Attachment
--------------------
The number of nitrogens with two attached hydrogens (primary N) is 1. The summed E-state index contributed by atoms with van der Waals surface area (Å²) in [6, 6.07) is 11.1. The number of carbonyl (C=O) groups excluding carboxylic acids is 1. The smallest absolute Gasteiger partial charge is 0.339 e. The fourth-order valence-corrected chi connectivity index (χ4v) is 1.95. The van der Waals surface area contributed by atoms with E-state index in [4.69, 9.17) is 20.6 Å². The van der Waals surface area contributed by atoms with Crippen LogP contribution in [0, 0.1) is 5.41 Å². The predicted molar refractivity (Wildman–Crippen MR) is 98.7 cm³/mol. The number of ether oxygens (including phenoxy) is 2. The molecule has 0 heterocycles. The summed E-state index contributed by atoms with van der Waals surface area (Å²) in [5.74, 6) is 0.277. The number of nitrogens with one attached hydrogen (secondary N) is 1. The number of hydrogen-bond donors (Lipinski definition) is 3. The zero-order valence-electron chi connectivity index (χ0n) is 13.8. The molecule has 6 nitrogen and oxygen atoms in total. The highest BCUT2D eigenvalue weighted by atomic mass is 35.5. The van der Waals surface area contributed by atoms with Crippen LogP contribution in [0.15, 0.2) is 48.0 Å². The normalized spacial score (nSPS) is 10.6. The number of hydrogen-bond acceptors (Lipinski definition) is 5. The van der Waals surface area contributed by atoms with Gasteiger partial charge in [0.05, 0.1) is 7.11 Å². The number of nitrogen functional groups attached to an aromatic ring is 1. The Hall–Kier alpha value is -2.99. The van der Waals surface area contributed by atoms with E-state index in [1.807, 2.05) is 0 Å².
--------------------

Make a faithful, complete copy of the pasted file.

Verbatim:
The number of nitrogens with two attached hydrogens (primary N) is 1. The summed E-state index contributed by atoms with van der Waals surface area (Å²) in [6, 6.07) is 11.1. The number of carbonyl (C=O) groups excluding carboxylic acids is 1. The smallest absolute Gasteiger partial charge is 0.339 e. The fourth-order valence-corrected chi connectivity index (χ4v) is 1.95. The van der Waals surface area contributed by atoms with E-state index in [4.69, 9.17) is 20.6 Å². The van der Waals surface area contributed by atoms with Crippen LogP contribution in [0, 0.1) is 5.41 Å². The predicted molar refractivity (Wildman–Crippen MR) is 98.7 cm³/mol. The number of ether oxygens (including phenoxy) is 2. The molecule has 0 heterocycles. The summed E-state index contributed by atoms with van der Waals surface area (Å²) in [5.74, 6) is 0.277. The number of nitrogens with one attached hydrogen (secondary N) is 1. The number of hydrogen-bond donors (Lipinski definition) is 3. The zero-order valence-electron chi connectivity index (χ0n) is 13.8. The molecule has 6 nitrogen and oxygen atoms in total. The highest BCUT2D eigenvalue weighted by atomic mass is 35.5. The van der Waals surface area contributed by atoms with Crippen LogP contribution in [0.15, 0.2) is 48.0 Å². The normalized spacial score (nSPS) is 10.6. The number of hydrogen-bond acceptors (Lipinski definition) is 5. The van der Waals surface area contributed by atoms with Gasteiger partial charge in [0.05, 0.1) is 7.11 Å². The number of nitrogen functional groups attached to an aromatic ring is 1. The Hall–Kier alpha value is -2.99. The van der Waals surface area contributed by atoms with E-state index in [1.807, 2.05) is 0 Å².